In case it has never occurred to you, many folks who work in museums do so because they’re actually interested in art. Some of them are even themselves artists.
Many museums regularly have staff exhibits, to showcase the creativity of those who oversee and care for the art works. The Akron Art Museum hasn’t always had these shows, mainly because there hasn’t always been a place to hold them. With the additional venue of Summit Artspace, however, the extra space has presented itself.
Through Sept. 14, Well-Guarded & Institutionalized: Works by Akron Art Museum Staff showcases the artistic abilities of 17 members of the Akron Art Museum staff, from Laura Firestone, museum store manager and buyer, to Arnold Tunstall, collections manager.
Their work is as multifaceted as they are, from paintings and drawings to printmaking, sculpture, photography, digital drawings and installations.
To round out the collaborative effort in getting this show presented, it was curated and installed by Ellen Rudolph, senior Akron Art Museum curator, and Sandy Kreisman, director of Summit Artspace.
For the most part, the works in this exhibit are superb. They display the care, attention to detail and keen respect for methods, materials and mediums that one would hope to find in those who care for art objects.
Moreover, most of the works exhibit the kind of sophistication in insight we would expect to find in someone whose day job involves an in-depth knowledge about art.
Arnold Tunstall’s toned gelatin silver prints, are, for instance, exquisitely conceived and painstakingly printed, as are Nicole Schneider’s relief monoprints of abstract geometrical shapes.
Joseph Kolliner’s colorful and beautifully presented acrylic, deco-color marker on canvas paintings are refined to a breathtaking degree. Bridget O’Donnell’s gorgeously printed Transcendence is similarly ambitious and well done.
Mike Gable’s oil paintings on canvas and cardboard are ethereal and well executed, although I might have mounted the larger untitled landscape against something other than white, to make the soft grays and neutrals in his painting pop more (although it could be the gallery lighting that makes it difficult to appreciate from a distance).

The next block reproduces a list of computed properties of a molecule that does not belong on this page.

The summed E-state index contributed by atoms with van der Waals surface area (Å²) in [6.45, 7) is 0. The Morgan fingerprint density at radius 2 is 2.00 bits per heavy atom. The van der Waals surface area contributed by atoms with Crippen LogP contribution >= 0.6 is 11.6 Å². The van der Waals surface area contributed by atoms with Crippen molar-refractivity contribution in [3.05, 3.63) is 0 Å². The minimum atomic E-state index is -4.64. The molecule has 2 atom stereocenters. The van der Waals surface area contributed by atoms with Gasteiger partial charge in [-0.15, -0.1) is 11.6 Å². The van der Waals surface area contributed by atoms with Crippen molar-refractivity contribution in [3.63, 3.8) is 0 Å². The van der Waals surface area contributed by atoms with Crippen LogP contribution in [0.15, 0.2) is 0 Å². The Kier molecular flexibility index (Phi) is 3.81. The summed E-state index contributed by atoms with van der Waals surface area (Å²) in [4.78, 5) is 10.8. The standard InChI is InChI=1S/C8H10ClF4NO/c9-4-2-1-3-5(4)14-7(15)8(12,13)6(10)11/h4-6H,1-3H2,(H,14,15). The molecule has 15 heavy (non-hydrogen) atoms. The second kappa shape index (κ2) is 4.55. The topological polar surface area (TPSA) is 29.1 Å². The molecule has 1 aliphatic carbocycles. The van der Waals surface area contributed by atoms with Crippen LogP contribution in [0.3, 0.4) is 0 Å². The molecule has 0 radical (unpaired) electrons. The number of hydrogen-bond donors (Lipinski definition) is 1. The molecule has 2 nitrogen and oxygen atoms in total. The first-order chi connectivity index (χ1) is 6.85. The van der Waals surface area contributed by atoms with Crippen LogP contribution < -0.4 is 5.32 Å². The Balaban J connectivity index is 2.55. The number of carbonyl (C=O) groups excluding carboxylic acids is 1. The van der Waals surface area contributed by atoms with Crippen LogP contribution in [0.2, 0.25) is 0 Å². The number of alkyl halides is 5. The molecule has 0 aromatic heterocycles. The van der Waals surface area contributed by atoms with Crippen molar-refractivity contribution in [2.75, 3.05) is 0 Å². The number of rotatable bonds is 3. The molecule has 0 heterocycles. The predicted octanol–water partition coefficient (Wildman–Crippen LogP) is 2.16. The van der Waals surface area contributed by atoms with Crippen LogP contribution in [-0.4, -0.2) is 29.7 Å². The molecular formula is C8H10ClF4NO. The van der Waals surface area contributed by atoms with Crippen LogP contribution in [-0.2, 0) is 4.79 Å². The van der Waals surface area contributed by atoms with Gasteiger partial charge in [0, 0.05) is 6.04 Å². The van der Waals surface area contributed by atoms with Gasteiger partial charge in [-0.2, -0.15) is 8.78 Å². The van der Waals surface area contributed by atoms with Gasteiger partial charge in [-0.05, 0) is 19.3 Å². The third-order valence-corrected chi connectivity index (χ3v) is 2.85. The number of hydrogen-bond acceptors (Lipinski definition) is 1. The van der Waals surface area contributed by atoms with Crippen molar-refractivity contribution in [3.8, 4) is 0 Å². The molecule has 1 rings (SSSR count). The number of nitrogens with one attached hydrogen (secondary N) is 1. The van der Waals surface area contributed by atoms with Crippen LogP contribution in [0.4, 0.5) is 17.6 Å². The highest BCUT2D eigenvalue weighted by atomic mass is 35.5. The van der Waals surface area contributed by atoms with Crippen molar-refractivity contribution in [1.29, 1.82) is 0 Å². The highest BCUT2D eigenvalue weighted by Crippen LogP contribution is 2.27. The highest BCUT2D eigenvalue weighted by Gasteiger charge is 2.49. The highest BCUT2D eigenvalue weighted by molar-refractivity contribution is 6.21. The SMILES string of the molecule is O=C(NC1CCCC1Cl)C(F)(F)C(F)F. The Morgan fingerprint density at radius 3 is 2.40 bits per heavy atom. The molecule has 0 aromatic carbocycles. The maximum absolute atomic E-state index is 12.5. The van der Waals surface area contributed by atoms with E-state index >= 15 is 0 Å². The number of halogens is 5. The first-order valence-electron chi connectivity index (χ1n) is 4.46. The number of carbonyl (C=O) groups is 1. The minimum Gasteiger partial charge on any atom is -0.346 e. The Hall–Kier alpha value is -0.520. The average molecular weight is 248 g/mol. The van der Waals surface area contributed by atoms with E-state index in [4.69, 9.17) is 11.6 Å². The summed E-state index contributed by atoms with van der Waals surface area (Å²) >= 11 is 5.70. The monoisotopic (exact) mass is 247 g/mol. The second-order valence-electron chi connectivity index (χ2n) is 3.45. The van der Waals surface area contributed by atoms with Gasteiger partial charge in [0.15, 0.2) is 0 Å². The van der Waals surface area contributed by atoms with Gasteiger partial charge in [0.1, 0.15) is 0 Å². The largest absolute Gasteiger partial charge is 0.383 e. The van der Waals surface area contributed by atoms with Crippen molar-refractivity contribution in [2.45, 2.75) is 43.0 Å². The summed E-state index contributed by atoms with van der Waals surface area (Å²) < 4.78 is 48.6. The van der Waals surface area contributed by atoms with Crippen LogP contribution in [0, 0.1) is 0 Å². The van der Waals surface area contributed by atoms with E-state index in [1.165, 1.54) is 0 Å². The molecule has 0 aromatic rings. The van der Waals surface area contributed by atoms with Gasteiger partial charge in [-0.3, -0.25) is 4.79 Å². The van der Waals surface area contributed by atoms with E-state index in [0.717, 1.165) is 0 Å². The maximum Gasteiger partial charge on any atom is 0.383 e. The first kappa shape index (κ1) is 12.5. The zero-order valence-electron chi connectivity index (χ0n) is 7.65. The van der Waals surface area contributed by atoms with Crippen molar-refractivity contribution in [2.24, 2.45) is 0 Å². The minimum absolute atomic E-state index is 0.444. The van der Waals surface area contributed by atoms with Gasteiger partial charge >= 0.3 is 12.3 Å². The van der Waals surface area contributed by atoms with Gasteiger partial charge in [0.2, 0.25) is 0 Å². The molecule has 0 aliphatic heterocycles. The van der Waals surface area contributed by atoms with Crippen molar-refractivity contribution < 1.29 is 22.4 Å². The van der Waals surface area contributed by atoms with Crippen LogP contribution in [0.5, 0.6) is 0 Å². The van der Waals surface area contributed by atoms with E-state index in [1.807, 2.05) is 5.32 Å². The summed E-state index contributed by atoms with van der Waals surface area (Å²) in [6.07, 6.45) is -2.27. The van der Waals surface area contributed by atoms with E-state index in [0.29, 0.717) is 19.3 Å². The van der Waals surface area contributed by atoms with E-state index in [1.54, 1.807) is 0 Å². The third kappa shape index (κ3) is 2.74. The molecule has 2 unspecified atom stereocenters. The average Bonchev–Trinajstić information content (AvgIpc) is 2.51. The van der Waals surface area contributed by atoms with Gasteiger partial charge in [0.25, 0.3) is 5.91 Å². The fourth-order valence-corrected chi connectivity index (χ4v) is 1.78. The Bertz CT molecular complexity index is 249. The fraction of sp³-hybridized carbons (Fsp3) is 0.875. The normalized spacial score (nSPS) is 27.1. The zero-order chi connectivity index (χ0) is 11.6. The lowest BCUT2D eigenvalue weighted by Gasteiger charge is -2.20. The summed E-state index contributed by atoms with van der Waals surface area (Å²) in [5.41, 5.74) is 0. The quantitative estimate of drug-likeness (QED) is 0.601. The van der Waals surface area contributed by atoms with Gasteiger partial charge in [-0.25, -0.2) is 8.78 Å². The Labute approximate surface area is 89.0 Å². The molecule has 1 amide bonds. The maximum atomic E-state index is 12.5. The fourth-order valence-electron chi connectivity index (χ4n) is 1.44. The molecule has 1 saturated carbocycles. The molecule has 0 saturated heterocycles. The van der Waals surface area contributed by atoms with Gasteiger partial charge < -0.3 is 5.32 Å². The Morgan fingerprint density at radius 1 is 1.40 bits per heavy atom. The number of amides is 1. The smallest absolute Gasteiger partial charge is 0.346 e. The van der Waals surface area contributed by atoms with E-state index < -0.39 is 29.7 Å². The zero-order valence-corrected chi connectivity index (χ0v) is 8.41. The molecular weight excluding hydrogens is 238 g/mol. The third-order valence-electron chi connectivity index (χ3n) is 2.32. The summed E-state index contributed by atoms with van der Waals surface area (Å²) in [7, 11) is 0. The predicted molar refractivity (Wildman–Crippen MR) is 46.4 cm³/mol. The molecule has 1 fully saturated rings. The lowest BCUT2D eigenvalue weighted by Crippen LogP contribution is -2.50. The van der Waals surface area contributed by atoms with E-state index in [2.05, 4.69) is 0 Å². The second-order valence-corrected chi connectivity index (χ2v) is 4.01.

Melissa Roth’s acrylic and mixed media works seem, for the most part, to be a low-level take on the work of Lee Bontecou, but at least one in this series (the one that looks like it’s sprayed with strawberry juice) was successful enough that Kreisman used it in her publicity materials.
There are in this exhibit, however, a few examples of the use of flimsy, disposable materials, and that could be for any of several reasons.
In most art school critiques, students are expected to show not only a certain skill level, but sophistication in their knowledge and use of materials as well as a high degree of ambition in the presentation of their work. These criteria are meant to stimulate both interest and confidence in the work, because there’s never a good reason to alienate one’s potential buyers.
Sometimes, in the interest of expediency and expense — teaching art concepts to children, for instance — less than optimal materials will be used to illustrate a point.
Sometimes artists opt for undermining traditional expectations and do so by using less than optimal materials.
Occasionally, but not always, these nontraditional works also seem to have been created using less than optimal effort. If that is the artist’s decision, he or she must be able to successfully defend their position.
That means being able to determine if there’s a separation between the intent of the work and its reception by the public.
It often helps the viewer to decide which of these criteria are at work by reading the artist’s CV, which is provided in the Gallery Book. However, one occasionally must simply say that certain works simply aren’t doing their job, and need to be rethought.
Dorothy Shinn writes about art and architecture for the Akron Beacon Journal. Send information to her at the Akron Beacon Journal, P.O. Box 640, Akron, OH 44309-0640 or email@example.com.